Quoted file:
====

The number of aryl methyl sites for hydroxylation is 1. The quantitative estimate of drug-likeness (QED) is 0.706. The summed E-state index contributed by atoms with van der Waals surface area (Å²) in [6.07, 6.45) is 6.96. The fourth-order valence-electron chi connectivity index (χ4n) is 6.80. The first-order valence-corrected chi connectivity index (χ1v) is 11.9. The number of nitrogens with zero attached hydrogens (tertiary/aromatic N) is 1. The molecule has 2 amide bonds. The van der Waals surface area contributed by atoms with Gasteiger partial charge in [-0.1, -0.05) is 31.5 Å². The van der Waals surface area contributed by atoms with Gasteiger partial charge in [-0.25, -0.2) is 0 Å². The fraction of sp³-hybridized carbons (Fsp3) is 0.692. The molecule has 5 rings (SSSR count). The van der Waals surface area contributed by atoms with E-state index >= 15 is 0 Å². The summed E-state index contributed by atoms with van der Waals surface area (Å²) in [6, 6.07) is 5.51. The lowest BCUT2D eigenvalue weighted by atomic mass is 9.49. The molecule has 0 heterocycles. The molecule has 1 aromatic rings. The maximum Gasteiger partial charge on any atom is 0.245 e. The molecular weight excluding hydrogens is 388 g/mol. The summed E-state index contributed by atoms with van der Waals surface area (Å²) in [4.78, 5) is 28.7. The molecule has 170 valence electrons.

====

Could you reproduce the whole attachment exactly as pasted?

The number of aryl methyl sites for hydroxylation is 1. The quantitative estimate of drug-likeness (QED) is 0.706. The summed E-state index contributed by atoms with van der Waals surface area (Å²) in [6.07, 6.45) is 6.96. The fourth-order valence-electron chi connectivity index (χ4n) is 6.80. The first-order valence-corrected chi connectivity index (χ1v) is 11.9. The number of nitrogens with zero attached hydrogens (tertiary/aromatic N) is 1. The molecule has 2 amide bonds. The van der Waals surface area contributed by atoms with Gasteiger partial charge in [-0.1, -0.05) is 31.5 Å². The van der Waals surface area contributed by atoms with Gasteiger partial charge in [-0.25, -0.2) is 0 Å². The fraction of sp³-hybridized carbons (Fsp3) is 0.692. The molecule has 5 rings (SSSR count). The van der Waals surface area contributed by atoms with E-state index >= 15 is 0 Å². The summed E-state index contributed by atoms with van der Waals surface area (Å²) in [6, 6.07) is 5.51. The lowest BCUT2D eigenvalue weighted by atomic mass is 9.49. The molecule has 0 heterocycles. The molecule has 1 aromatic rings. The maximum Gasteiger partial charge on any atom is 0.245 e. The molecular weight excluding hydrogens is 388 g/mol. The summed E-state index contributed by atoms with van der Waals surface area (Å²) in [4.78, 5) is 28.7. The molecule has 170 valence electrons.